By Jennifer Horn
“People need to tune up their sexism radar, just a notch.”
That’s Karen Howe. She was a little perturbed after hearing that when Canadians see a sexist ad, only 46% feel annoyed. And just 9% feel angry. What’s worse, some don’t even notice sexist undertones in ads at all.
If you look at the numbers in a new Advertising Standards Canada report — released to the public yesterday and which looks at consumers’ impression of advertising today — you’ll find less than half (43%) of women in Canada consider an ad with a bunch of businessmen (and no women) as sexist. Even a scantily clad woman in an ad that’s meant to sell a product to women is considered sexist by just 56% of female Canadians. That number jumps to 82% when it’s for a product for men.
What’s with the double standard? And why is the objectification of women to sell a product considered more sexist than portrayals of archaic gender roles, such as a woman walking a couple steps behind a man, or having women in the passenger seat of a car?
The Township’s Howe wasn’t the only industry member asking these kinds of questions yesterday, when she took to the stage at the ASC’s annual meeting for a panel discussion that explored whether Mad Men are indeed mad at women. General Mills’ Natalie Wallace, Grip’s Randy Stein and the Gandalf Group’s Jennifer Espey tossed their ideas on stage, while The Globe and Mail‘s Susan Krashinsky moderated the debate.
The marketing reporter opened the discussion with a video that spread like internet wildfire earlier this year, titled “We Are #WomenNotObjects.” It called out ads from various categories that harshly objectified women (mostly through nude images and shameful degradation led by men).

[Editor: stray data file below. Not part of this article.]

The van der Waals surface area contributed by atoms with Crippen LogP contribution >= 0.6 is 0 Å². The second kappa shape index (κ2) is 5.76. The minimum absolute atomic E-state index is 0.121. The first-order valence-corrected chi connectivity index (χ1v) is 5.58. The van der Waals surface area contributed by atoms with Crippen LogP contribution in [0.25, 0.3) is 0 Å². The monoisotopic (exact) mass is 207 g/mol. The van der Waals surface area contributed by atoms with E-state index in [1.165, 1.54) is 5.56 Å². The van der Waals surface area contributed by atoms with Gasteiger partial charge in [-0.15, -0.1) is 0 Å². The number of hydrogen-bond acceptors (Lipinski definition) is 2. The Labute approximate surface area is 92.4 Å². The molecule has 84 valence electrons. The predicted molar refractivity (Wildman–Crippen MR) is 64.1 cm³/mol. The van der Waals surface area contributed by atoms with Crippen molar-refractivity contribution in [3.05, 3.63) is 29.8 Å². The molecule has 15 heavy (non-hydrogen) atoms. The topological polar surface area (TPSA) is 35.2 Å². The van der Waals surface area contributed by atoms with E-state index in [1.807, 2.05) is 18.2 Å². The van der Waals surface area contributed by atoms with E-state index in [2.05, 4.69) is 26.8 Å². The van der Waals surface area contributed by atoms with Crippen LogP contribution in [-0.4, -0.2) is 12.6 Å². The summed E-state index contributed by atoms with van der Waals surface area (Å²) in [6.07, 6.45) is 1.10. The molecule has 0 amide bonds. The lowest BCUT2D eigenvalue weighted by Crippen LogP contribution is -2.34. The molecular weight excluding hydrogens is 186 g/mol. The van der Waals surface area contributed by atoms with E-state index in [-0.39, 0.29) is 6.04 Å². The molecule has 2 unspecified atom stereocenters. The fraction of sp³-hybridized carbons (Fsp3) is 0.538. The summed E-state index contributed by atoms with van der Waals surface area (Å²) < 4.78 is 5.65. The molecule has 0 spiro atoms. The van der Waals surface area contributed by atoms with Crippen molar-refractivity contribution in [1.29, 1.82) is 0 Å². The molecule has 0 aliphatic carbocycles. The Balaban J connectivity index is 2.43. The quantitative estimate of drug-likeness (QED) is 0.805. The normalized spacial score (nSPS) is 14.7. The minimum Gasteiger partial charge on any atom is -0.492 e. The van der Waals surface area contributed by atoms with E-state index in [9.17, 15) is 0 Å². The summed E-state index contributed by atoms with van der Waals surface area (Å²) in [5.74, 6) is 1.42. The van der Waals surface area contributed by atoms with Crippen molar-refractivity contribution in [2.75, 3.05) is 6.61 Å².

“Sex sells,” said Espey. “But it doesn’t have to be objectification. We can sell in a much healthier nature.”
The principal partner of the research firm recognizes that society has become a little desensitized to the barrage of crude and inappropriate images that (inaccurately) represent the majority of women, and their relationship with men. But she also says there is an opportunity for brands and agencies to flip that by being intentionally anti-sexist through reflections of what’s actually happening in society today (for instance, what General Mills is doing with its Peanut Butter Cheerios “Dadhood” platform).
“We wanted to help shape the classic Canadian family,” said Wallace of the campaign that shows a dad being proud to be, well, a dad, through his chaotic morning ritual (which, by the way, features mom in a suit, leaving for work, while dad stays at home to get the kids ready for the day). “We learned how to talk about what’s happening today, by looking at stereotypes and breaking those boundaries. Being socially responsible and selling a product, we don’t see those as being mutually exclusive.”
“Stereotypes in ads are a lazy crutch,” added Stein. “There needs to be vigilance on behalf of agencies and marketers. Brands want to be seen as contemporary and future-forward. It’s incumbent on us to change [the current use of stereotypes in ads].” Wallace agreed, saying that, “We, as marketers, should be uber conscious of it, [but] creatives should also question the client. Be vigilant, question why.”
Discussions around how to bring about change will typically churn up statements like “there needs to be more female leadership” — but Krashinsky noted that this isn’t the be-all and end-all, with Go Daddy’s female CMO having signed off on various controversially sexist ads for years. In fact, a male executive at the company is making it his personal goal to repair its sexist reputation.
Espey agreed that change won’t come from women alone, especially not the younger generation.
“We are in a sexist culture, women are raising a sexist culture as well,” she said, adding that everyone needs to recognize that there is a problem, especially the older generation, because, simply from the data she’s been mining, the problem “won’t be cured by millennials.”
This article originally appeared on Strategy
Featured image via Shutterstock